One area of gun collecting that may be particularly lucrative to speculate on is the early double action Colt revolver. Before Smith & Wesson gained market share with the development of the cartridge round, Colt was the company to turn to for a handgun. While the Smith & Wesson M&P dominated the law enforcement market in the early 20th century, Colt soldiered on, manufacturing their own unique revolver. Colt's cylinder rotated clockwise, the same as the rifling in the barrel. The lockwork of the Colt was all handfitted.
Trigger feel was different between the Colt product and the Smith & Wesson. While shooting competitions advocated single action shooting of a double action revolver, Colt was the preference of many competitors. After competitions switched to more double action shooting, Smith & Wesson rose to prominence among competition shooters and those who follow such trends. The polish and fittment of the Colt product was second to none. And then, of course there was the Colt name.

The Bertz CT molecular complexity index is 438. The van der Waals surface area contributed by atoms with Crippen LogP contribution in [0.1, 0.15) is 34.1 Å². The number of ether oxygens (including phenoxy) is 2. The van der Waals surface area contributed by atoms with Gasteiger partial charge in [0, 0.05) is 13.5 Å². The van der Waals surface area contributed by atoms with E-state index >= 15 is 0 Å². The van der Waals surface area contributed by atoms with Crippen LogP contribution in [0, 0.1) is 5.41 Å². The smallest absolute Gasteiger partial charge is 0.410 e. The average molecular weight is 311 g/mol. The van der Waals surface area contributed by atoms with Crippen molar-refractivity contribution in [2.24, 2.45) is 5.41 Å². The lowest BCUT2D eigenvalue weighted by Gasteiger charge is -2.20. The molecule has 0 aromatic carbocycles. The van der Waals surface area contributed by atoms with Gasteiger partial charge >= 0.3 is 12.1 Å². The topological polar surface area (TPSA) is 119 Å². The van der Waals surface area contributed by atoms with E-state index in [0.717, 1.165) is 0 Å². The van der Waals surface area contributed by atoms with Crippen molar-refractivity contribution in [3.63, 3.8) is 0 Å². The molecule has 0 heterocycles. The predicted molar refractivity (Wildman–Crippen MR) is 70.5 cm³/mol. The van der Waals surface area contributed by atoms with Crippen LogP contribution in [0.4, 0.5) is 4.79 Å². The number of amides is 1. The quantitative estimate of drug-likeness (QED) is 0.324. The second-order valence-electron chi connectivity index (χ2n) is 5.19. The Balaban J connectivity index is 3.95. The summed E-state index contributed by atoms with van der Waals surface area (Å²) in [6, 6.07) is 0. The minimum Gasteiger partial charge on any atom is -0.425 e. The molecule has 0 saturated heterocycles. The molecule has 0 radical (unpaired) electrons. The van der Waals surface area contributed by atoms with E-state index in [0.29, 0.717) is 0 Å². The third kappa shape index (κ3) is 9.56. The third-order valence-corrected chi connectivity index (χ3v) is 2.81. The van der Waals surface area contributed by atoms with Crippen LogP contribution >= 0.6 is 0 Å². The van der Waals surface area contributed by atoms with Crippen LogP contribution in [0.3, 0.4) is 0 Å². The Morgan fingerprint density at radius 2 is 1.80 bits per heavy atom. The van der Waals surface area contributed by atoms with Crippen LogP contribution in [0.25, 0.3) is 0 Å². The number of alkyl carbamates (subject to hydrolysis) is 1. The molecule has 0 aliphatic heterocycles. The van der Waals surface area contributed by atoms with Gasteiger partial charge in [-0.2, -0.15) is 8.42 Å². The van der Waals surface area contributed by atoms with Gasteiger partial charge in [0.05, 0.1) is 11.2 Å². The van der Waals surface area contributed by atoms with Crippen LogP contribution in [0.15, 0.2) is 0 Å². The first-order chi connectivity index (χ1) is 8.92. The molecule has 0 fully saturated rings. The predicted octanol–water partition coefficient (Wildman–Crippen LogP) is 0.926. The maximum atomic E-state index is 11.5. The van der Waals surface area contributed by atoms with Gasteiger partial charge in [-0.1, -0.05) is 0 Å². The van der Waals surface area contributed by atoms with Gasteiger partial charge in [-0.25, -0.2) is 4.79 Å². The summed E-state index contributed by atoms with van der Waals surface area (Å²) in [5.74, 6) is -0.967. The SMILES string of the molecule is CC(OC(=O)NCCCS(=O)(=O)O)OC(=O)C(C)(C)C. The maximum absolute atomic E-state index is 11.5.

Surprisingly, Colt revolvers from the first half of the 20th century can still be found in excellent condition for far less than what one might expect. Pictured here is a Colt Army Special
in .38 Special purchased for $275 from Kay Clark-Miculek's place. It was produced in 1917. Next is a .38 S&W caliber Colt Police Positive
, dating from 1923, with a cut down barrel for concealed carry. At $199, I probably paid more for it than I should have, but I found the revolver intriguing. Finally, from this era is a Colt Official Police
in .22 LR. Made in 1937, I purchased this revolver, complete with Roper grips for a paltry $350.
Colt quit making double action revolvers in 2003. Speculation on Pythons and Diamondbacks have resulted in outrageous prices in the marketplace. Meanwhile, the earlier double action revolvers have flown under the radar. I do not expect that to last forever. The time to buy is now.
Labels: Colt, Gun Collecting